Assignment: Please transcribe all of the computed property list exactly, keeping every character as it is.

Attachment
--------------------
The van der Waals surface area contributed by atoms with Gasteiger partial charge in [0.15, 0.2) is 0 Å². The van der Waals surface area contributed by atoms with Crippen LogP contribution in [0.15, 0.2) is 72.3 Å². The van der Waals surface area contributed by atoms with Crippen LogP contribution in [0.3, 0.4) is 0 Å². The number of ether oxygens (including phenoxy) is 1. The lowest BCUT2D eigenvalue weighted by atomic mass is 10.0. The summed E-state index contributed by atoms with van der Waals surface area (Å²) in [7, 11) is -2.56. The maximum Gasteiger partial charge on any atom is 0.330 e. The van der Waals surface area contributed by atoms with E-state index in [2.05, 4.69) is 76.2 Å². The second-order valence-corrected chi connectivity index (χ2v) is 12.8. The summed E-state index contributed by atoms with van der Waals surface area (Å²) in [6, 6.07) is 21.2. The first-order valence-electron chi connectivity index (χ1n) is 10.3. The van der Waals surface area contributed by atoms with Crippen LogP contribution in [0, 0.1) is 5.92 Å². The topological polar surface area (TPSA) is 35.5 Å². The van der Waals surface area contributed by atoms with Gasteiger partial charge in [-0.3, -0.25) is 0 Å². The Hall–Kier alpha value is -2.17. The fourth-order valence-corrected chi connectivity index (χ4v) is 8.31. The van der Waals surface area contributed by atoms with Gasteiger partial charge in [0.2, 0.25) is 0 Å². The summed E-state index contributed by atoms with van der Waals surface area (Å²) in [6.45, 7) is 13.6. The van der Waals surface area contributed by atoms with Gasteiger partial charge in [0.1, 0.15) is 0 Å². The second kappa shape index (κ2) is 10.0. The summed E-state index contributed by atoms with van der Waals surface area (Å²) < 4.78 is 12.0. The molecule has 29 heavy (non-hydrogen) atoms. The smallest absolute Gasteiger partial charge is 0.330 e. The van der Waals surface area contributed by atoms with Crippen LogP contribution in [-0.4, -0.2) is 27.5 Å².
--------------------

The van der Waals surface area contributed by atoms with Gasteiger partial charge in [0.15, 0.2) is 0 Å². The van der Waals surface area contributed by atoms with Crippen LogP contribution in [0.15, 0.2) is 72.3 Å². The van der Waals surface area contributed by atoms with Crippen LogP contribution in [0.3, 0.4) is 0 Å². The number of ether oxygens (including phenoxy) is 1. The lowest BCUT2D eigenvalue weighted by atomic mass is 10.0. The summed E-state index contributed by atoms with van der Waals surface area (Å²) in [7, 11) is -2.56. The maximum Gasteiger partial charge on any atom is 0.330 e. The van der Waals surface area contributed by atoms with E-state index in [2.05, 4.69) is 76.2 Å². The second-order valence-corrected chi connectivity index (χ2v) is 12.8. The summed E-state index contributed by atoms with van der Waals surface area (Å²) in [6, 6.07) is 21.2. The first-order valence-electron chi connectivity index (χ1n) is 10.3. The van der Waals surface area contributed by atoms with Crippen LogP contribution in [0, 0.1) is 5.92 Å². The topological polar surface area (TPSA) is 35.5 Å². The van der Waals surface area contributed by atoms with Gasteiger partial charge in [-0.3, -0.25) is 0 Å². The Hall–Kier alpha value is -2.17. The fourth-order valence-corrected chi connectivity index (χ4v) is 8.31. The van der Waals surface area contributed by atoms with Gasteiger partial charge in [0.2, 0.25) is 0 Å². The summed E-state index contributed by atoms with van der Waals surface area (Å²) in [6.45, 7) is 13.6. The van der Waals surface area contributed by atoms with Gasteiger partial charge in [0.1, 0.15) is 0 Å². The second kappa shape index (κ2) is 10.0. The summed E-state index contributed by atoms with van der Waals surface area (Å²) < 4.78 is 12.0. The molecule has 29 heavy (non-hydrogen) atoms. The smallest absolute Gasteiger partial charge is 0.330 e. The van der Waals surface area contributed by atoms with Crippen LogP contribution in [-0.4, -0.2) is 27.5 Å².